What is Deconstruction?

What is deconstruction? The use of the copula calls for a definition. It defines the subject of this enquiry. The use of the interrogative calls for this enquiry to be one which defines the subject. Rather than attempt to define deconstruction I am going to interrogate or investigate deconstruction and try to force it to reveal itself on its own terms. Deconstruction is a subject that eludes definition. As Derrida says, "All sentences of the type "Deconstruction is X"... miss the point,"1 a point I shall probably return to later. Some-thing (some argument etc.) is something that can be deconstructed, or rather it deconstructs itself. Deconstruction is something that can be understood. As a word it can be delimited and/or its value may be seen through its contrast and opposition to other words such as "ecriture," "trace," "differance," "supplement," "hymen," "pharmakon," "marge, "entame" and "parergon.""2 By examining events of deconstruction and the context in which such events take place we are able to discover not so much what but where and how deconstruction is.

Deconstruction takes place within the context of all other modes of philosophical discourse: critique; analysis; empiricist, metaphysical, theological, logical, phenomenological etc.. Perhaps most importantly it happens against the backdrop of structural analysis. Structural analysis, the methodology of which was taken largely from the method of structural linguistics (the structural analysis of linguistics) of Saussure. Structural analysis became popular in France in the 1960's and was used not only by philosophers and linguists but also by anthropologists, sociologists and so on. The structures that were uncovered by structural analysis were not a new invention, many having been in place since at least the time of Plato and Aristotle. Indeed one of the most important structures of thought, which underwrites many interrelated structures and was directly inherited by Saussure, almost without the slightest consideration, was also inherited by structuralist thinkers with similar ignorance. The most basic form of a structure is a binary opposition. Binary oppositions can be found in both the Judeo-Christian tradition (i.e. good/evil) as well as in the Platonic tradition and so it is not surprising that it is this form of structure which has dominated "western" thought ever since. These binary oppositions are a result of, or a symptom of, the idea (and perhaps in some cases the desire) of a center such as an origin (historical or otherwise), a Truth, an Ideal (Platonic) Form, a Fixed Point, an Immovable Mover, an Essence, A God, a Presence etc., usually capitalised and serving as the basis and guarantor of all meaning.3 The history of these structures and their future, in the form of structural analysis, is combined in Saussure's structural linguistics.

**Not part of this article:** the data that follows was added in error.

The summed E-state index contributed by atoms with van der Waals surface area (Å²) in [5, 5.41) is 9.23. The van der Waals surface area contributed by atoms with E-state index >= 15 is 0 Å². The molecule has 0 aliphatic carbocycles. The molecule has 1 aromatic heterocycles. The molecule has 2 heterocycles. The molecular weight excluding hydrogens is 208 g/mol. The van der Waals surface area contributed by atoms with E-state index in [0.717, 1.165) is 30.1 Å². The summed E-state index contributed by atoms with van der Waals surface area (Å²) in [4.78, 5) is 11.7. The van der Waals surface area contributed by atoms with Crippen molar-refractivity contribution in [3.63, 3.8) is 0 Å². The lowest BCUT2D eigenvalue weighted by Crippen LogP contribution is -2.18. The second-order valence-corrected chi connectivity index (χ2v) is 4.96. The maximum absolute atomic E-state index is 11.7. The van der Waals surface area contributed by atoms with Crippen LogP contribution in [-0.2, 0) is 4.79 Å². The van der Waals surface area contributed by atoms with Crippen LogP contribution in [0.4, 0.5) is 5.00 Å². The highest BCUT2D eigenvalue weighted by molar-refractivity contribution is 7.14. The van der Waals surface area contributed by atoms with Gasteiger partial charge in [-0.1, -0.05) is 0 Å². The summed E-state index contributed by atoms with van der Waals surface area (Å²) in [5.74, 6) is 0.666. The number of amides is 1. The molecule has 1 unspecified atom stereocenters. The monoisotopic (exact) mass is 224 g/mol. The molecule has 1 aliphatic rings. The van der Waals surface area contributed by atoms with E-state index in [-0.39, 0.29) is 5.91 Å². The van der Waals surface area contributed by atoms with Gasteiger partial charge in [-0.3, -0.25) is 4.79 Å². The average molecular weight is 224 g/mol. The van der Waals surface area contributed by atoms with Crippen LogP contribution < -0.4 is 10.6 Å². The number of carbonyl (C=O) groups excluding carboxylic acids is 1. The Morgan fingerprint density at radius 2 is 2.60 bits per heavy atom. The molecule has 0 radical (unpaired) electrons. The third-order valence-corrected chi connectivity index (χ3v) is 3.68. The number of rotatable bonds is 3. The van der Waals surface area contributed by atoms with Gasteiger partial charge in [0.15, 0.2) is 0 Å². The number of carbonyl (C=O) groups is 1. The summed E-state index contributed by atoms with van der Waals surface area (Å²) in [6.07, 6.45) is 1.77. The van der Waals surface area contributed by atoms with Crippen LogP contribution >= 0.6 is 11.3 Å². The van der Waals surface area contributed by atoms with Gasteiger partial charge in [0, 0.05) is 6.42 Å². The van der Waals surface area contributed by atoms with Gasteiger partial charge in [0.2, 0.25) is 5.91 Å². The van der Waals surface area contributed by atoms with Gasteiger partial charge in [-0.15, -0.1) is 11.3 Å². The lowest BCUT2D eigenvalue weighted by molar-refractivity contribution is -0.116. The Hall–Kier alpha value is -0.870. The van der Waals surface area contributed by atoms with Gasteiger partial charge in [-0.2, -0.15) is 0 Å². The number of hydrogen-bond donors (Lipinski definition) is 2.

The problem for Derrida is not that these structures exist but that one half of a binary opposition takes on the role of the centre while the other half is marginalised, excluded and determined only through its opposition to the central position as Other. Furthermore it is an essential feature of centres that the Other be fixed in its marginalised position, thus freezing the "play" of binary oppositions and asserting the dominance of the centre in the structure. In a discourse where the centre is asserted, or it is argued that one side of the binary opposition is dominant for whatever reasons may be conjured up, the Other becomes the negative side/component of the centre. As Other it is all that the centre is not or the negation of what the centre is. Deconstruction places these binary oppositions back into the field of play so that the dominance of one side or the other is no longer privileged from the outset and so it can be shown that neither side can assert its dominance over the other. Deconstruction does not decentre binary oppositions merely for the sake of it. A centre becomes decentred when the structure (or system) deconstructs and reveals that the structure signifies both terms in the binary opposition. A deconstructive reading (/event) first of all makes us aware of the centrality of the centre, reveals that the Other can just as easily become the centre (subverting the centre to the marginalised role) without necessarily asserting that it does so even if in the course of a deconstructive event it does so temporarily. Rather than allowing one side of a binary opposition to become the centre one should always allow the free play of them so that they do not become fixed and so that neither term becomes marginalised.